As discussions continue on plans to license online gambling in the country, Chile’s internet regulator has said it is ready to block offshore gambling operators, so long as its sister gambling watchdog can clarify what is and is not illegal.
The comments came as various industry stakeholders appeared before the Economy Commission in Chile’s Chamber of Deputies this week to provide input regarding a pending online gambling bill.
Participants included representatives from telecommunications authority Subtel, the government internet regulator, and the Concepción Lottery. Planned testimony from the Corporation for Responsible Gaming (CJR) was delayed until a later session due to time constraints.
Subtel, which regulates telecommunications concessionaires and licensees in Chile, said during its presentation that it does not regulate the content of the internet, and that internet access by law is a Chilean right.
Nodding to pressure from various anti-gambling politicians who have called for online gambling websites to be blocked in Chile, Subtel also said it recognised that “the prosecution of illegality is difficult due to the avoidant actions that are usually created by the illegal internet”.
As such, Subtel recommended that the Chilean casino regulator, the Casino Gaming Superintendence, must arbitrate which platforms are legal and which are not. Subtel suggested that after that determination was made, it could be of help “in the work of control and sanctioning, to the extent that such work consists specifically in verifying the blocking of a specific IP address”.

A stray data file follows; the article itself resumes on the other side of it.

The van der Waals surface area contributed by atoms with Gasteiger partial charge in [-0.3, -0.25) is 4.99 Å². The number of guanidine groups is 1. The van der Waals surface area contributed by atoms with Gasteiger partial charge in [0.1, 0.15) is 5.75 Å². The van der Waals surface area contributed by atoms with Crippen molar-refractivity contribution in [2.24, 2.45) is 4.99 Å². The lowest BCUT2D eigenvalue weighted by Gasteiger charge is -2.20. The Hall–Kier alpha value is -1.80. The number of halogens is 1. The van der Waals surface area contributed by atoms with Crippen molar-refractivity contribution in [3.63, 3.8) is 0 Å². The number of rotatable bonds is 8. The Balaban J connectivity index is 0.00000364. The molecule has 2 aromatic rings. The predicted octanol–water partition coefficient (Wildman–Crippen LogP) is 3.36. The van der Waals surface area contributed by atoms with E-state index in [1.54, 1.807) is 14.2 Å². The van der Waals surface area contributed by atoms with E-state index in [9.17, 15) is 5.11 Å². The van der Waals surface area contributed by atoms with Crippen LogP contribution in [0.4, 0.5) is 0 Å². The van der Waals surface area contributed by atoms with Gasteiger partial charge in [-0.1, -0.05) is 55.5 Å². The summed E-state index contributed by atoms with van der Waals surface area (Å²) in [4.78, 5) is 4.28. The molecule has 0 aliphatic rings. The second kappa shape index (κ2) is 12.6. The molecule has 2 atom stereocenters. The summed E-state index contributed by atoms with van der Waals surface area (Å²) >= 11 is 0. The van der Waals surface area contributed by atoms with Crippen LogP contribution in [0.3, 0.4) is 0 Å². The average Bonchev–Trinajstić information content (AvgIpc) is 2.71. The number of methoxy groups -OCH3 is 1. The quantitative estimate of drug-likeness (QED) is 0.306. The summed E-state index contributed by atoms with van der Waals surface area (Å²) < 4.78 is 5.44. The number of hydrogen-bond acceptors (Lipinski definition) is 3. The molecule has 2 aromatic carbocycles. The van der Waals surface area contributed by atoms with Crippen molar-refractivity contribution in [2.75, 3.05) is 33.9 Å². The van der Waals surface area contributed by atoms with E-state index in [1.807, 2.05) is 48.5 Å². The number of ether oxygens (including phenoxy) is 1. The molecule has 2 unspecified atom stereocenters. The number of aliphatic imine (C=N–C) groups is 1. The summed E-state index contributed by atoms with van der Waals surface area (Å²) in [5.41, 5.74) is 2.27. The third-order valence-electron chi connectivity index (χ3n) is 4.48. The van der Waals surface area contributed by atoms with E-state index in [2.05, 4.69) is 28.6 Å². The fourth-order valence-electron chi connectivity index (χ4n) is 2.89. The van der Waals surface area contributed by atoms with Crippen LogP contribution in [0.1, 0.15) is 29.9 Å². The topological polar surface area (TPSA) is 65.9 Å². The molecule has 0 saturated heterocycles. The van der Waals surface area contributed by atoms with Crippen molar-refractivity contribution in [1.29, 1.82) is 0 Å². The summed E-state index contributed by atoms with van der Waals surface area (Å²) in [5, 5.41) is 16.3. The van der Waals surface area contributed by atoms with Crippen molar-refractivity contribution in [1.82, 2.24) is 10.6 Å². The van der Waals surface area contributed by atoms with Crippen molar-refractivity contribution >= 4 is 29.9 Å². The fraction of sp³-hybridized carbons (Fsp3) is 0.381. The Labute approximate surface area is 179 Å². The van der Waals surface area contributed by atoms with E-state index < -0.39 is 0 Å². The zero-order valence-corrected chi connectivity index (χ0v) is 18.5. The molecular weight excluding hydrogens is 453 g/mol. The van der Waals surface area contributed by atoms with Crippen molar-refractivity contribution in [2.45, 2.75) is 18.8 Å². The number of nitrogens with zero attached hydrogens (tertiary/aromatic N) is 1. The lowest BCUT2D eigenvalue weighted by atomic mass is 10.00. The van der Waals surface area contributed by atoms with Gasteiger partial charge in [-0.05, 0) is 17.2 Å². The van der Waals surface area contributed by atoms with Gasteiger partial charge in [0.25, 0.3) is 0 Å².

In addition, Subtel recommended which technical specifications should be addressed in the law and the follow-up regulation, suggesting that any website blocking should cover permanent IP changes, DNS masquerading and other techniques designed to generate new web addresses to dodge blacklisting.
The Economy Commission also heard from the Concepción Lottery, which together with the Polla Chilena de Beneficencia forms a duopoly on Chilean lottery offerings and all licensed online gaming.
The lottery, represented by Mario Parada Araya, advocated for a limited number of non-transferable licences and voiced concern that online operators could wipe out “authorised lottery games”, in other words the Concepción Lottery's own offerings.
The ensuing discussion in the commission concluded that the pending online gambling bill, as introduced by the government last year, lacks “a social role … to justify the enactment of the law and to be competitive. Thus, it should be standardised with the regulation of other gambling markets of chance, charitable or public benefit costs and prize funds.”
This refers to the fact that the Concepción Lottery and Polla Chilena partially benefit charitable institutions and that casinos pay taxes to the municipalities.
The Concepción Lottery also alleged that the draft text of the bill did not take responsible gambling seriously, due to the 1 percent tax rate that is earmarked to tackle gambling addiction, saying it needs to be far more comprehensive.
The discussion of the online gambling bill will continue at the Economy Commission's next meeting on March 21.